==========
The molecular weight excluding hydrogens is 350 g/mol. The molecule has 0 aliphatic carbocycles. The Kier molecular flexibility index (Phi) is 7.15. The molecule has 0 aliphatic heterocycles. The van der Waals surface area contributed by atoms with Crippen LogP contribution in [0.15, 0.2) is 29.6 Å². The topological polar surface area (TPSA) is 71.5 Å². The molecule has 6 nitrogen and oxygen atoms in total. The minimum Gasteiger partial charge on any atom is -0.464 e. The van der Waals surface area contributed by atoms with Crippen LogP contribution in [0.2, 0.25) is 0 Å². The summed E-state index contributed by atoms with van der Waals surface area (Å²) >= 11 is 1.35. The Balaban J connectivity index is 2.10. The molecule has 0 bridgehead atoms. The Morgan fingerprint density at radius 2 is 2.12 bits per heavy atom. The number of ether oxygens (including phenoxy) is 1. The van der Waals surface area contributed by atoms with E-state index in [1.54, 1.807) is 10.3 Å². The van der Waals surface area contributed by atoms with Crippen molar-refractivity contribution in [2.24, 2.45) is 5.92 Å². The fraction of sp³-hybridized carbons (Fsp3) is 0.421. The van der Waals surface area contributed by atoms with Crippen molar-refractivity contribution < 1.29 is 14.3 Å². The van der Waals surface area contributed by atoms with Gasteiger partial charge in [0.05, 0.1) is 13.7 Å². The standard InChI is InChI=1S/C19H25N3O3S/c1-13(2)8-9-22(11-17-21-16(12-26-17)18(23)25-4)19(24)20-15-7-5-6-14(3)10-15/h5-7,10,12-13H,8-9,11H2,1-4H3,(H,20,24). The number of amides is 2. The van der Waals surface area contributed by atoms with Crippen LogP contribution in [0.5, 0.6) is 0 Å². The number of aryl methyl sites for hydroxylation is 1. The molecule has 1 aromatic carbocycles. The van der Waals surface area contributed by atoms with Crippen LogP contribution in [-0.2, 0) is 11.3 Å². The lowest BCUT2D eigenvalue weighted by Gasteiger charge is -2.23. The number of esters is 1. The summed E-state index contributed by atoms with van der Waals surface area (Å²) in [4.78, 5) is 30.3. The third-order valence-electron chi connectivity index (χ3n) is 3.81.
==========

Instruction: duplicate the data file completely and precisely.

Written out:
The molecular weight excluding hydrogens is 350 g/mol. The molecule has 0 aliphatic carbocycles. The Kier molecular flexibility index (Phi) is 7.15. The molecule has 0 aliphatic heterocycles. The van der Waals surface area contributed by atoms with Crippen LogP contribution in [0.15, 0.2) is 29.6 Å². The topological polar surface area (TPSA) is 71.5 Å². The molecule has 6 nitrogen and oxygen atoms in total. The minimum Gasteiger partial charge on any atom is -0.464 e. The van der Waals surface area contributed by atoms with Crippen LogP contribution in [0.2, 0.25) is 0 Å². The summed E-state index contributed by atoms with van der Waals surface area (Å²) >= 11 is 1.35. The Balaban J connectivity index is 2.10. The molecule has 0 bridgehead atoms. The Morgan fingerprint density at radius 2 is 2.12 bits per heavy atom. The number of ether oxygens (including phenoxy) is 1. The van der Waals surface area contributed by atoms with E-state index in [1.54, 1.807) is 10.3 Å². The van der Waals surface area contributed by atoms with Crippen molar-refractivity contribution in [2.24, 2.45) is 5.92 Å². The fraction of sp³-hybridized carbons (Fsp3) is 0.421. The van der Waals surface area contributed by atoms with Crippen molar-refractivity contribution < 1.29 is 14.3 Å². The van der Waals surface area contributed by atoms with Gasteiger partial charge in [0.05, 0.1) is 13.7 Å². The standard InChI is InChI=1S/C19H25N3O3S/c1-13(2)8-9-22(11-17-21-16(12-26-17)18(23)25-4)19(24)20-15-7-5-6-14(3)10-15/h5-7,10,12-13H,8-9,11H2,1-4H3,(H,20,24). The number of amides is 2. The van der Waals surface area contributed by atoms with Crippen LogP contribution in [0.5, 0.6) is 0 Å². The number of aryl methyl sites for hydroxylation is 1. The molecule has 1 aromatic carbocycles. The van der Waals surface area contributed by atoms with Crippen LogP contribution in [-0.2, 0) is 11.3 Å². The lowest BCUT2D eigenvalue weighted by Gasteiger charge is -2.23. The number of esters is 1. The summed E-state index contributed by atoms with van der Waals surface area (Å²) in [4.78, 5) is 30.3. The third-order valence-electron chi connectivity index (χ3n) is 3.81.